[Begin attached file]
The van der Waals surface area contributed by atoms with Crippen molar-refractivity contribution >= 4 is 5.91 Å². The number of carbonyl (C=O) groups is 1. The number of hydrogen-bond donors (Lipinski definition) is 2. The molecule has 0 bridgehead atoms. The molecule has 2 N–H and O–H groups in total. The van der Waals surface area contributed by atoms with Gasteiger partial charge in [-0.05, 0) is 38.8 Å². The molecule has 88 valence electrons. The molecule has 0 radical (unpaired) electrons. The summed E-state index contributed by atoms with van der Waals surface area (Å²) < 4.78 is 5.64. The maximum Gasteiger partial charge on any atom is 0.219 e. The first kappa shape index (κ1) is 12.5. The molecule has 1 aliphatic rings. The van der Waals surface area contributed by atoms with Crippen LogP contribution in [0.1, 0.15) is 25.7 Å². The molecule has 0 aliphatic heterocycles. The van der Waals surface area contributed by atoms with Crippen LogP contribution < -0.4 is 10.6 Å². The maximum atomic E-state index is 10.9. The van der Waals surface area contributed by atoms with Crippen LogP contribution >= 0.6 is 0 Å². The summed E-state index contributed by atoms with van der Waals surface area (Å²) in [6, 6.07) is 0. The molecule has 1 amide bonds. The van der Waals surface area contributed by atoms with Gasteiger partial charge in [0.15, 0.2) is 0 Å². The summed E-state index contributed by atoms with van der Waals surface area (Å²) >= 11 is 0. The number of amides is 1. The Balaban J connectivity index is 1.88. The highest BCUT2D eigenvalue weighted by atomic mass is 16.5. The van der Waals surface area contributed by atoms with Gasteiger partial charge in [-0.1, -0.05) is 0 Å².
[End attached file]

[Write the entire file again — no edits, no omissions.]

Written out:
The van der Waals surface area contributed by atoms with Crippen molar-refractivity contribution >= 4 is 5.91 Å². The number of carbonyl (C=O) groups is 1. The number of hydrogen-bond donors (Lipinski definition) is 2. The molecule has 0 bridgehead atoms. The molecule has 2 N–H and O–H groups in total. The van der Waals surface area contributed by atoms with Gasteiger partial charge in [-0.05, 0) is 38.8 Å². The molecule has 88 valence electrons. The molecule has 0 radical (unpaired) electrons. The summed E-state index contributed by atoms with van der Waals surface area (Å²) < 4.78 is 5.64. The maximum Gasteiger partial charge on any atom is 0.219 e. The first kappa shape index (κ1) is 12.5. The molecule has 1 aliphatic rings. The van der Waals surface area contributed by atoms with Crippen LogP contribution in [0.1, 0.15) is 25.7 Å². The molecule has 0 aliphatic heterocycles. The van der Waals surface area contributed by atoms with Crippen LogP contribution < -0.4 is 10.6 Å². The maximum atomic E-state index is 10.9. The van der Waals surface area contributed by atoms with Crippen LogP contribution >= 0.6 is 0 Å². The summed E-state index contributed by atoms with van der Waals surface area (Å²) in [6, 6.07) is 0. The molecule has 1 amide bonds. The van der Waals surface area contributed by atoms with Gasteiger partial charge in [0.15, 0.2) is 0 Å². The summed E-state index contributed by atoms with van der Waals surface area (Å²) >= 11 is 0. The number of amides is 1. The Balaban J connectivity index is 1.88. The highest BCUT2D eigenvalue weighted by atomic mass is 16.5. The van der Waals surface area contributed by atoms with Gasteiger partial charge in [-0.1, -0.05) is 0 Å².